4. The Black Forest Lodge is worth it because we can have dogs!
    chase and bender
    Bender warmed up to Big Bear Lake by the second day of our trip

    Bender will continue to run back into the Corolla as we unpack, but don’t worry, he’ll eventually warm up to the place.

  5. The people in Big Bear Lake can be a little obnoxious, but that adds to the charm. At dinner we’ll sit next to a couple with two purebred Pomeranians. The Pomeranians will bark (it’ll be high pitched and awful) throughout all of dinner. The couple will refer to each other as Mom and Dad to the dogs, feed them pieces of Ahi Tuna, watch a baseball game on an I-phone and not bother to quiet the dogs even once. This will make Artec really, really grumpy. But none of this will matter because the food in southern California is really, really good. Yes, Telluride (the summer vacation destination for most people in Flagstaff) has more class and better scenery, but southern Californian’s put avocado on everything and it is delicious!

    The Avocado Bomb from Big Bear Brewery is truely orgasmic
  6.  If southern California is in another draught next year (it will be) the course for the race will be really sandy. But that’s okay because the trails are awesome! The course is 70% single track, and because we know how to ride bikes in Flagstaff, we will all have really good races. The course is like this: 50 miles of single track with Elden Lookout Road sandwiched in the middle of it.
  7. After the race, those of us who win carved bears will carry them downtown and tourists will ask which store we bought them from. Each storefront in Big Bear has a similar bear out front. This will make us all feel cool. Or maybe dorky. But at least we will be in it together.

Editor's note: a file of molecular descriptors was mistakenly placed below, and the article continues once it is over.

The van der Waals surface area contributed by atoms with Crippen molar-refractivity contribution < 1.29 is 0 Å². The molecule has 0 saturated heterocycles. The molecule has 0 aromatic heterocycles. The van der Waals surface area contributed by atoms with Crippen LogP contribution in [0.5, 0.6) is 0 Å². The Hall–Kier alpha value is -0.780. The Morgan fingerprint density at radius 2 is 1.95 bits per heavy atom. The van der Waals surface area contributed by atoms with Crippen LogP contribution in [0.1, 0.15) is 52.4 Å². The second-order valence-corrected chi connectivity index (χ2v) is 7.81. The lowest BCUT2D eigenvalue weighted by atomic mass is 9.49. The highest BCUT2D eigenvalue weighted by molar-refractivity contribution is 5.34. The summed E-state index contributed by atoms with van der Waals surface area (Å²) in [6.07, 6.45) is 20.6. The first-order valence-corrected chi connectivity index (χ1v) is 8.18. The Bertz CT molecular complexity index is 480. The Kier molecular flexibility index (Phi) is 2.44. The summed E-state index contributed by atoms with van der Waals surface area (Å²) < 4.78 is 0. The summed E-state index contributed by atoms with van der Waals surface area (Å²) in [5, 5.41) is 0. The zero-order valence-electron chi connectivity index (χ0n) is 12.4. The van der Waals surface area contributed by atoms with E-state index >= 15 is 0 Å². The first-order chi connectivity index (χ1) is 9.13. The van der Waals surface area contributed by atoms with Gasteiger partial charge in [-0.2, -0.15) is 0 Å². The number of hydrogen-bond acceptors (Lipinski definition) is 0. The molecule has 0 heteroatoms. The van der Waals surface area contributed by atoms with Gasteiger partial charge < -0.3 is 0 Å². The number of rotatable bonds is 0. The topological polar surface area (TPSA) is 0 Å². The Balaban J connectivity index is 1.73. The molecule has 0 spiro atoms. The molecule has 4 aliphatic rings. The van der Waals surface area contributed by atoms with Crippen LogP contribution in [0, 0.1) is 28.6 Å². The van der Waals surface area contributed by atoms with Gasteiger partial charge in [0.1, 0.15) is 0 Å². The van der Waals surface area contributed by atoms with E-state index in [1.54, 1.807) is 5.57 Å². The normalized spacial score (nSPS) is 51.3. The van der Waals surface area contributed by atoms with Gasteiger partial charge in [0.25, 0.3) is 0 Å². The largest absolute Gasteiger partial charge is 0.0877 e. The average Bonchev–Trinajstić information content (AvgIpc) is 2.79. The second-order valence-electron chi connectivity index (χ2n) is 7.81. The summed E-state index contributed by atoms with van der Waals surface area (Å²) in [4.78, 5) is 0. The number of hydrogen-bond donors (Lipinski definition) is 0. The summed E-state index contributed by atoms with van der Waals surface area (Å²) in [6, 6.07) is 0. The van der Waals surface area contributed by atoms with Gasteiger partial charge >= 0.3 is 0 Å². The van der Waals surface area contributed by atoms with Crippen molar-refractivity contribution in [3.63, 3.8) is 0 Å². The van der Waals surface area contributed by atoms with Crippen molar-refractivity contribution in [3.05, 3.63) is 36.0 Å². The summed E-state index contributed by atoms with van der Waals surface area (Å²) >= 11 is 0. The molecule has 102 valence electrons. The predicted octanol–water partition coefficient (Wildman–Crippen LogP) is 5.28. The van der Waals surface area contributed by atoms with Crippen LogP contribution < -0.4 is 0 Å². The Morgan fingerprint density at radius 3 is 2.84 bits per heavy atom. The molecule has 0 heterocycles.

The bear I won came down to the beach with us
  8. The dogs will get to play in the giant bathtub ring around Big Bear Lake. It’s too muddy for the humans to want to swim, but the dogs will love it.

    bender bear
    Bender enjoying his time in Big Bear Lake
  9. The hot tub at the Black Forest Lodge is really hot and the pool is really cold. It’s the perfect place to recover from 100k race with 10,000 feet of climbing.

    This sign always adds to the ambiance of hot tubs and pools in California
  10. When you finally make it back to Flagstaff monsoon season will be at its peak. The trails will be soaked but you’ll be too exhausted to ride anyway. You’ll lie on the couch drinking a Tower Station (the beer is not quite as good in southern California) and dream about the “Avacado Bomb” you ate on your trip. The “Avacado Bomb” was a tempura fried avocado smothered in chipotle aioli and stuffed with ahi tuna. It was  by far the best part of the trip!

Artec and I will probably make the trek west again next year. After all, I’ll need to defend my win, and the women’s cash purse is bigger than any of the National Ultra Endurance Series races! chase podium grizzly (1)

chase podium grizzly group

One Comment

Leave a Reply